Corporate Runaways - Boston to Ushuaia on 2 BMW F650GSs

Discussion in 'Epic Rides' started by Dachary, Dec 6, 2010.

  1. Dachary

    Dachary Been here awhile

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    May 21, 2010
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    313
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    Who doesn't get tired of the corporate grind? We've decided to run away from our corporate jobs and take our bikes from our home in Boston down to Ushuaia, Tierra del Fuego - the End of the World. We'll be riding roughly 20,000 miles through 14 countries and we're giving ourselves 4 months to do it. The plan is to avoid civilization whenever possible, camp constantly, enjoy beautiful scenery and hopefully find just enough adventure along the way.

    These are our bikes:

    <a href="http://www.flickr.com/photos/corporaterunaways/5089630015/" title="Bikes sitting after a long drink. by CorporateRunaways, on Flickr"><img src="http://farm5.static.flickr.com/4085/5089630015_2a65120ecb.jpg" width="500" height="375" alt="Bikes sitting after a long drink." /></a>

    This is Kay:

    <img src="http://www.corporaterunaways.com/wp-content/uploads/2010/10/kay-300x225.jpg" />

    And me, Dachary:

    <img src="http://www.corporaterunaways.com/wp-content/uploads/2010/10/dachary_cropped-300x227.jpg" />

    And this is our proposed route:

    <a href="http://www.flickr.com/photos/corporaterunaways/5240317932/" title="americas_map_proposed_route by CorporateRunaways, on Flickr"><img src="http://farm6.static.flickr.com/5250/5240317932_4b3fddcbd5.jpg" width="329" height="500" alt="americas_map_proposed_route" /></a>

    We've listed all the mods we've made to each bike on our web site, as well as more information about us, at <a href="http://www.CorporateRunaways.com">http://www.CorporateRunaways.com</a>

    We wanted to document the journey from the beginning, so I wanted to post today - because we're leaving tomorrow! We'll hopefully get out of Boston bright and early, although we typically fail at getting on the road early. I'm also a little worried about snow as the forecast looks more and more ominous.

    Will our dauntless heroes make it out before the snow strikes? Will the motorcycles be so overloaded that the frames break before they even leave the U.S.? Will hypothermia claim the brave riders and end the trip before it's truly begun?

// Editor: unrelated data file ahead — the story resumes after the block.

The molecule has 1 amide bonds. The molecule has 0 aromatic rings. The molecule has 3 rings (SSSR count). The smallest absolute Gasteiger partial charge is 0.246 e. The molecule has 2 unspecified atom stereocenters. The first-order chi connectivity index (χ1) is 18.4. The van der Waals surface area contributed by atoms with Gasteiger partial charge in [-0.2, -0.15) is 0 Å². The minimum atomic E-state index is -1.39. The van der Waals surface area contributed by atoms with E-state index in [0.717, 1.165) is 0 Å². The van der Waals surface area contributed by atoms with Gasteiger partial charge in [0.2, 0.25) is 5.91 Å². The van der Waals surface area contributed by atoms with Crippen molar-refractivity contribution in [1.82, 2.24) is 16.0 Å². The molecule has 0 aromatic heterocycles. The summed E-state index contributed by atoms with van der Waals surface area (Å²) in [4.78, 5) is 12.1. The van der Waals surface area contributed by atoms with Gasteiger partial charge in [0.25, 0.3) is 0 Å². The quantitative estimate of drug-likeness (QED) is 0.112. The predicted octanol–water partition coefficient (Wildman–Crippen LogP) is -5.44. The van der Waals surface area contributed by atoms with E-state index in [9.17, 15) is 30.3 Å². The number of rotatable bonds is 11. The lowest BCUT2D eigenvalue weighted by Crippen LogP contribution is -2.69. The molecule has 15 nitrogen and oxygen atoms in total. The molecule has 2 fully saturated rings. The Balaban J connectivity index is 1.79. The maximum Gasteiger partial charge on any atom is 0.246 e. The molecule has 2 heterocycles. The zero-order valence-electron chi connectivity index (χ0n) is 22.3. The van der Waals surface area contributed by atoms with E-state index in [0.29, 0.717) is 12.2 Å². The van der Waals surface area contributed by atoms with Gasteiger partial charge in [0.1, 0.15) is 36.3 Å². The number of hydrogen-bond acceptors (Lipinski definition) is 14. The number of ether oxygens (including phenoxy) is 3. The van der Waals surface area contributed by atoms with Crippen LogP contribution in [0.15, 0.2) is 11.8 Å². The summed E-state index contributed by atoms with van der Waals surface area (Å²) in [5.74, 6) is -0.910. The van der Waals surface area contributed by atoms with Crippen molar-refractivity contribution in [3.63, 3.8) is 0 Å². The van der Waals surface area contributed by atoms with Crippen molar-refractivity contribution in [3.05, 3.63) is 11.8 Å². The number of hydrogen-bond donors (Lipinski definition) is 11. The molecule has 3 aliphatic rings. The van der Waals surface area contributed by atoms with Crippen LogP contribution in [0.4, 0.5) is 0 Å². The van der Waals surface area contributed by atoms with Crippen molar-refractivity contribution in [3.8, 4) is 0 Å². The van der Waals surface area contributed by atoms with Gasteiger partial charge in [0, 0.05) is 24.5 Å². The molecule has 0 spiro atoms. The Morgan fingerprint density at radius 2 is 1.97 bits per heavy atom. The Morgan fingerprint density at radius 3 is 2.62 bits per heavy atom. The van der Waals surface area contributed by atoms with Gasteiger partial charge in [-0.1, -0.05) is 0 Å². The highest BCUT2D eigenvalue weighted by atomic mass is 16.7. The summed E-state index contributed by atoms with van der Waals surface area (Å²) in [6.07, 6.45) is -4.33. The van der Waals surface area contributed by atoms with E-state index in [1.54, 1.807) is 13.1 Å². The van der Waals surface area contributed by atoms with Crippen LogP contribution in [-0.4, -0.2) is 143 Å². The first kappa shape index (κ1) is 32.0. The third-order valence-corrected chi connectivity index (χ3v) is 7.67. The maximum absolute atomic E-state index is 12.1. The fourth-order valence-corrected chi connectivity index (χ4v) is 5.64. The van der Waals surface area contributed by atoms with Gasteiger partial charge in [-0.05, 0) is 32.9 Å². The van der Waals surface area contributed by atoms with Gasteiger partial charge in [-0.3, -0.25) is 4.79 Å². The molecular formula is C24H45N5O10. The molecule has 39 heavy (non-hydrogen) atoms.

Stay tuned and enjoy the ride with us!
    #1
  2. donnymoto

    donnymoto Long timer

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    Wow, I'm sure you'll find your adventure, good luck!
    #2
  3. Bgunn

    Bgunn Mucha distancia

    Joined:
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    Rockford Wa
    The F650GS is a solid bike. With corporate grind in the rear view mirror and adventure on the horizon. This ride report has been "added to cart".


    <NOBR>Feliz viaje :freaky</NOBR><NOBR>
    <CITE></CITE></NOBR>


    <CITE></CITE>
    #3
  4. Boston

    Boston Adventurer

    Joined:
    Sep 1, 2009
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    Beantown, USA
    Safe riding! I'm in! :lurk
    #4
  5. warp9man

    warp9man Gravel in my Travel

    Joined:
    Jun 27, 2008
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    Farmington Utah
    good luck and safe travels.
    #5
  6. Dachary

    Dachary Been here awhile

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    Motorcycle trips always seem to take longer than you expect to prep, and a 4-month trip over 20,000 miles warrants the extra time. We’d done as much as possible to get ready to go before the big day came, but there was still a lot we had to do the morning of to get the house and dogs ready for the house/dog-sitter, and get us ready for the road. We had some last-minute packing to do, and a few last-minute scares of things we thought we’d forgotten and had to unpack and then re-pack to check. Long story short, we didn’t get on the road until after 11AM, and didn’t hit the interstate (where we’ll be spending much of our time in the U.S.) until close to noon.